The field of alternative medicine is a controversial one. Modern medicine directly contradicts everything about it: its concepts, terminology, and basic teachings. To skeptics, alternative medicine is, at best, a placebo, at worst, pseudoscience. Doctors and specialists warn patients about the ineffectiveness of these sorts of practices, believing them to be potentially dangerous. What cannot be proven by sound science is often dismissed as mere hokum, cheap hope for people seeking definitive answers.
Its practitioners and proponents, however, beg to differ. When conventional treatments fail or prove ineffective, people have turned to a different avenue. Alternative medicine includes energy healing, elements of mysticism, astrology, and psychic insight. Often, the disciplines are used in tandem.
What makes alternative medicine difficult to describe is its reliance upon subjective experience. Energy healing, for example, cannot be easily defined in scientific terms. The exacting precision of modern medicine is simply not present. Relying on mystical forces for healing has its own logic, but they will never fill out the pages of a medical case study. Every situation, every person, and indeed every illness is different and must be judged purely on intuition alone.
Suey Irvine has recently published a book, Healer Evolving, published by Balboa Press. In it, she discusses the long struggle for health of her son, Chad. Upon birth, Chad was diagnosed with cerebral palsy. Suey, his mother, tried conventional medical procedures at first, but found they were largely ineffective. As retold in her account, doctors and medical workers overlooked crucial dietary restrictions and acted callously when treating his condition. Out of frustration, she went elsewhere.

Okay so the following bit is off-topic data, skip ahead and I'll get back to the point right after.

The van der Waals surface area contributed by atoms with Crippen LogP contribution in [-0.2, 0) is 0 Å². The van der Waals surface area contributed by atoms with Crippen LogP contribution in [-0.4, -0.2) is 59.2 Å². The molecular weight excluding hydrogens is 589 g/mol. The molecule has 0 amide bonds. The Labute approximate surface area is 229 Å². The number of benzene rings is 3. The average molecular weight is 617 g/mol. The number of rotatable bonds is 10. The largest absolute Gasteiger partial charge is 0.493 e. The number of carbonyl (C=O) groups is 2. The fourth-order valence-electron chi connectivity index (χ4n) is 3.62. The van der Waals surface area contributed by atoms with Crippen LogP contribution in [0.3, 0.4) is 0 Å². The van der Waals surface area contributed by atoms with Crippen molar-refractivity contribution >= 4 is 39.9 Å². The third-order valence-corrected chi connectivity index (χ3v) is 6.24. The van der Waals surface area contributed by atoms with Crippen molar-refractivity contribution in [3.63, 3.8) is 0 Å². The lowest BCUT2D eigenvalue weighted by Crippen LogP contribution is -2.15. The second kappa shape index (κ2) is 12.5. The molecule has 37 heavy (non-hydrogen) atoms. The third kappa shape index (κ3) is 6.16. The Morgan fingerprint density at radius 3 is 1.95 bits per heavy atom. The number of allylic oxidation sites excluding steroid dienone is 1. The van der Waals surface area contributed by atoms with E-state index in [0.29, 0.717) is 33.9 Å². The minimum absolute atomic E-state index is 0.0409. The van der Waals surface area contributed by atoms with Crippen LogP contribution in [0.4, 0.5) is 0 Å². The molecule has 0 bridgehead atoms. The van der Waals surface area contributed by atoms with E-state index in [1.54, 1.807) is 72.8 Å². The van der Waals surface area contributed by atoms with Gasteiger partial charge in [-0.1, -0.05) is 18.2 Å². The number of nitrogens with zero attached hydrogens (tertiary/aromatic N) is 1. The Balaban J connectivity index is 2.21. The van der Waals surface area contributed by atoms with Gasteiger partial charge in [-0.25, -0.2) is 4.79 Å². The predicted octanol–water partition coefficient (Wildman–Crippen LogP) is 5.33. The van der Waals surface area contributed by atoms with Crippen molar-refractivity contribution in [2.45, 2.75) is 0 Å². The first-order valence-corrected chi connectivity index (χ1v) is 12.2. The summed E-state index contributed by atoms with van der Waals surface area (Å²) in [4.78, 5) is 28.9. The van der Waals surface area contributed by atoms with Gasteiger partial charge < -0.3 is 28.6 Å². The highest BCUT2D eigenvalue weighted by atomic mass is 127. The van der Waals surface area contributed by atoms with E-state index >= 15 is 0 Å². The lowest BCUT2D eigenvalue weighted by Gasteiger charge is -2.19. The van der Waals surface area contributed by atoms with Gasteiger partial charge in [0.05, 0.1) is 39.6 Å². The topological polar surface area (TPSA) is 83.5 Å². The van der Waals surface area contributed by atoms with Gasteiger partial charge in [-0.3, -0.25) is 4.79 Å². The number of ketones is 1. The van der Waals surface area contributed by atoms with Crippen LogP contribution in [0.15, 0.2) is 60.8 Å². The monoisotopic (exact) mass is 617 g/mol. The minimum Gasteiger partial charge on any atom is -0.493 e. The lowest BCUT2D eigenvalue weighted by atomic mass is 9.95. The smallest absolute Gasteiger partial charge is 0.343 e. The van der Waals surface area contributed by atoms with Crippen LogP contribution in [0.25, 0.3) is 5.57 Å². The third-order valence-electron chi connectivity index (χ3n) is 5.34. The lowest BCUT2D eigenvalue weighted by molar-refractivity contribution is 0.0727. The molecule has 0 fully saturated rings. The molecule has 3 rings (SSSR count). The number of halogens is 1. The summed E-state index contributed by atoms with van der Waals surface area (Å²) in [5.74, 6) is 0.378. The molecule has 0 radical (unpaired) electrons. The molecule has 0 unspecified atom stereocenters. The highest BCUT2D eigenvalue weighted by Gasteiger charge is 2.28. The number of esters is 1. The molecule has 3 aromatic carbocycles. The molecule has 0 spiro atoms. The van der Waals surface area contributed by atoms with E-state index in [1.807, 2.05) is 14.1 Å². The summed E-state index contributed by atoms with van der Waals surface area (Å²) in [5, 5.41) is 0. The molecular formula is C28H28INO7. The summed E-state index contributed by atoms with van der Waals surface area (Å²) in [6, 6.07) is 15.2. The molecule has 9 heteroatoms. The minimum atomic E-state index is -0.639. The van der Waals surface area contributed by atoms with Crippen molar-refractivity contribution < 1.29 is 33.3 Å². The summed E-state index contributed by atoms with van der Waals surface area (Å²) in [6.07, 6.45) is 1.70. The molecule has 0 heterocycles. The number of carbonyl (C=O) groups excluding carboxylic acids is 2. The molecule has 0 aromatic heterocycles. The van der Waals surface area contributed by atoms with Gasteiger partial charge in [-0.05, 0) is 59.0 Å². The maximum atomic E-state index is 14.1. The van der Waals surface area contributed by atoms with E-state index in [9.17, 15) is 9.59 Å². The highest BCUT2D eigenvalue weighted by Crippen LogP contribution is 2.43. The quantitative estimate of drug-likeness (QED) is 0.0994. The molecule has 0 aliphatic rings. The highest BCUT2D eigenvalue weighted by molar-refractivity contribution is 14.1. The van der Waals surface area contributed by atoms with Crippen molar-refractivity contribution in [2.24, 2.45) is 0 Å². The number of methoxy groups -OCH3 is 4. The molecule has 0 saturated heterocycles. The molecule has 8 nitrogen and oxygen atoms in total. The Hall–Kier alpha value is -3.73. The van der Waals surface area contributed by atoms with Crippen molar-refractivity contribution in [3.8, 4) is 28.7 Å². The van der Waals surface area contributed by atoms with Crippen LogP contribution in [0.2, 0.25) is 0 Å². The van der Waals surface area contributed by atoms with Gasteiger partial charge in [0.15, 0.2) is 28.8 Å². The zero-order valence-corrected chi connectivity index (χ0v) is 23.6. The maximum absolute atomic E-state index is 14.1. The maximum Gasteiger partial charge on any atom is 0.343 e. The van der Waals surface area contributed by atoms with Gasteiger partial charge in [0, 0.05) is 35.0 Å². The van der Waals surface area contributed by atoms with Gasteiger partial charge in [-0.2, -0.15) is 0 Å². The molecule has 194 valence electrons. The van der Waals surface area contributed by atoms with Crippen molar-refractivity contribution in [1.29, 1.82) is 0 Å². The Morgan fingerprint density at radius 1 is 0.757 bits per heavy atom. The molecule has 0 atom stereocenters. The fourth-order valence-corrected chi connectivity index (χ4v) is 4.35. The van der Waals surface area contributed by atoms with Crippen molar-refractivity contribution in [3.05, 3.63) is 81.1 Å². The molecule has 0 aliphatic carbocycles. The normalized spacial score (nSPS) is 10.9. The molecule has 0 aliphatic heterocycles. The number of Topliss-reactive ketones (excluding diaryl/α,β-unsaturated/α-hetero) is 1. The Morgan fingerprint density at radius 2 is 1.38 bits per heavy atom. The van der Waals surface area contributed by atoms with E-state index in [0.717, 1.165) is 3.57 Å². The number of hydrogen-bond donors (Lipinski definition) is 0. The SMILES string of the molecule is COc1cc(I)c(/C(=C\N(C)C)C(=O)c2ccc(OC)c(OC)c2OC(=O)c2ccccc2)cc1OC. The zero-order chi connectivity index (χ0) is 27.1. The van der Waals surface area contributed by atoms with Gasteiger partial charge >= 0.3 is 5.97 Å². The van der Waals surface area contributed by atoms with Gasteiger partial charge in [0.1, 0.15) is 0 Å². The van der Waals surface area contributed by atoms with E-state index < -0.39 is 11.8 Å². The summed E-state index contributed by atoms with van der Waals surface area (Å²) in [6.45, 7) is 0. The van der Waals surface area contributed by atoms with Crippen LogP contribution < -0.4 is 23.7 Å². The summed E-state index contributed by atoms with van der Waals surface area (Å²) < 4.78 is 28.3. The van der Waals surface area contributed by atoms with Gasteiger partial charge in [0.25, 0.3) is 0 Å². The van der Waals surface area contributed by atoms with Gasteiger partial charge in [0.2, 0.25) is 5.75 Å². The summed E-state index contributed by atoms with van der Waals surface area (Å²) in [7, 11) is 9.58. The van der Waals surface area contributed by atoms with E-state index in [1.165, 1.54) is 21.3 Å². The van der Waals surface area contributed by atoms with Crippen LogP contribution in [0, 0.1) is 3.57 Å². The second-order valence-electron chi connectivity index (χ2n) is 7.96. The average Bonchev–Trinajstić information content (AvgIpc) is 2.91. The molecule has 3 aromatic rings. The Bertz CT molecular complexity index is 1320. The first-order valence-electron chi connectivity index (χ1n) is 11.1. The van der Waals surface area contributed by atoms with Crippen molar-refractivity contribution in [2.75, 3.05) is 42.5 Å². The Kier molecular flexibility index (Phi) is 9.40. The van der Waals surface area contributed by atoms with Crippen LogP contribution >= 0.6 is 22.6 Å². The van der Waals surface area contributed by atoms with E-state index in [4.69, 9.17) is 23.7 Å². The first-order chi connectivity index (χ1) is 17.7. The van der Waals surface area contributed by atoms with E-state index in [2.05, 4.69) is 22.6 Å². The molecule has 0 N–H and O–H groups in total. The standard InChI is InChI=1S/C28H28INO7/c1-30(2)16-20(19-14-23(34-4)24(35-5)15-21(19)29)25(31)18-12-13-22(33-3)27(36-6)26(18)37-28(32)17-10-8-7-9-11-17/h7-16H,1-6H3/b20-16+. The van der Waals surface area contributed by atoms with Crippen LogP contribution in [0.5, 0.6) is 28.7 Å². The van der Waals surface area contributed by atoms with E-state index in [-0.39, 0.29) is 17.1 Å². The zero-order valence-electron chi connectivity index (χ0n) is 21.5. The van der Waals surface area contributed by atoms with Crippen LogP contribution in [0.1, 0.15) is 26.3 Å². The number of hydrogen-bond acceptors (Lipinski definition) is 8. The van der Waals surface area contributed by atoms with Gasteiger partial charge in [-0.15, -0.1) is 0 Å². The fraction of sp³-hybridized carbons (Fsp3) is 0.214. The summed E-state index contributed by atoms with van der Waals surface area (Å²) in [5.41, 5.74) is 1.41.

Irvine took a very hand’s on role in her son’s care, learning healing techniques along the way. Treating his case effectively required a Herculean effort because of its complexity. Many times, she was uncertain whether anything would truly be effective. Even years later, she remembers and recounts every tiny detail. Along the way she experiences the trauma of losing a second child in infancy and a divorce to the father of her child.
Divorce is extremely commonplace, statistically speaking, for married couples of children with special needs. The constant strain and upheaval often are too powerful, eroding the very foundations upon which marriage was based. Irvine’s husband leaves in the midst of the worst times. They do not speak again for two decades.
Disregarding the conventional prose format of memoir, Healer Evolving is written entirely in free verse. The first two thirds of the book describe Suey Irvine’s relationship with her son. The final third focuses more or less entirely upon finding her own identity later in life. Present also is a droll sense of humor and a quirky delivery that provides needed levity to what is often an intense account.